LISTED hotelier African Sun Limited (ASL) recorded a loss of ZW$218 million (US$2,69 million) during the first half of 2020 down from ZW$757 million (US$9,35 million) recorded in the prior period due to the Covid-19-induced lockdowns.
Tourism and hospitality business took a knock as authorities across the globe, Zimbabwe included, announced a lockdown to contain the spreading of the virus, resulting in the closure of hotels in April and May, with limited services restored at the end of May.
“Covid-19 represents the most significant challenge that our industry has ever faced. Our key source markets such as Europe, the Americas and South Africa are amongst the worst affected. The half year results reflect the significant curtailment of economic and social activities due to Covid-19 lockdowns across the world and the subsequent temporary suspension of operations at all our 11 hotels and two casinos,” ASL chairperson Alex Makamure said in a statement accompanying half year results.
Makamure said the promising performance recorded in the first quarter was diluted by the subdued performance of the second quarter due to Covid-19 with inflation adjusted revenue for the period going down 48% at ZW$461,85 million (US$5,70 million) split as 63% and 37% between domestic and foreign currency earnings respectively.
Prior year revenue was ZW$890 million(US$10,98 million).
Occupancy closed at 22%, a significant reduction of 23 percentage points compared to 45% recorded same period last year.
Room nights sold dropped by 52% to 63 116 from 132 525 reported last year.
“The decline in room nights was across all market segments, with export and domestic reducing by 62% and 49% respectively, mainly due to the Covid-19 lockdowns and the related reduction in travel and tourism, resulting in the complete or partial suspension of hotel operations,” Makamure said.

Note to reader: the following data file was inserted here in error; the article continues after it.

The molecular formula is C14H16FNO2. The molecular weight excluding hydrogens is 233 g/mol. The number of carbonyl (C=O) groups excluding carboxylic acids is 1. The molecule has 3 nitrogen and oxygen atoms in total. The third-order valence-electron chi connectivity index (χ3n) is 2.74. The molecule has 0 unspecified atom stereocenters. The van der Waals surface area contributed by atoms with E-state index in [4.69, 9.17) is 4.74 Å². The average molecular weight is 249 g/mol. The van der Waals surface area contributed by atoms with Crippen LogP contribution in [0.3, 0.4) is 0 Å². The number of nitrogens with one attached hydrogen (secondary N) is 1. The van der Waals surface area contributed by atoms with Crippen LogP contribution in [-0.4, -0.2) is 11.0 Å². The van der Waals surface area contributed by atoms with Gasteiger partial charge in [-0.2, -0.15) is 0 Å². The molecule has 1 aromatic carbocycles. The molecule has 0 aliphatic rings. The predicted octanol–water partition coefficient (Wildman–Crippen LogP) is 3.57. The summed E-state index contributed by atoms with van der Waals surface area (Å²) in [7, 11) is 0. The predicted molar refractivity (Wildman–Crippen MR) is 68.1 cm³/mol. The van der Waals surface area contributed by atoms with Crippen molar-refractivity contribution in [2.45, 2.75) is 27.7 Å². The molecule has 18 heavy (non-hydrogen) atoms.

The decreases in revenue and volumes resulted in the Group posting inflation adjusted EBITDA loss of ZW$53,61 million (US$661 851).
After completing the entire month of April without business, in May, the group took a decision to reopen its hotels on a phased approach following the easing of lockdown measures.
Under phase one, four hotels that include Holiday Inn Harare, Holiday Inn Mutare, Holiday Inn Bulawayo and Great Zimbabwe Hotel were reopened on May 11, 2020.
Subsequently, Troutbeck and Caribbea Bay Resorts were opened under phase 2 on July 1, 2020 and August 1, 2020, respectively. As the business positions itself to benefit from the reopening of the economy, the group reopened Monomotapa Hotel and Elephant Hills Resort and Conference Centre on September 1 and 14, 2020 respectively under phase 3. The Group is likely to embark on phase 4 of the opening programme, focusing on the remainder of the Victoria Falls properties, in Q4 2020.
The group shelved the refurbishment programme, to preserve cash and increase financial flexibility, resulting in the Group having total cash and equivalents of ZW$466,57 million (US$5,76 million) as at June 30, 2020, compared to ZW$519,93 million (US$6,42 million) as at December 31, 2019.
“As we look at the remainder of the year, we are confident that we have enough liquidity to continue to navigate the current environment and prepare for recovery,” Makamure said.
The group pins hope on the recent announcement by government on the lifting of the ban on domestic and international flights and inter provincial travel resumption in bringing life to the tourism sector.
Domestic flights were cleared to resume with effect from September 10, 2020, with international flights scheduled to start on October 1, 2020. On the domestic market, airlines plying domestic routes have committed to start flights before the end of September.
The group said: “The operating environment remains extremely challenging as characterised by the global impact of the novel corona virus (Covid-19), low business confidence, shortages of foreign currency and low disposable incomes. Both the International Monetary Fund (IMF) and the World Bank have downgraded Zimbabwe’s growth prospects from rates of around 3% initially to negative growth of 7,4% and 10% respectively. The advent of Covid-19 exasperated the economic recession and rising inflationary pressures in an economy already reeling under a multiplicity of negative socio-economic factors.”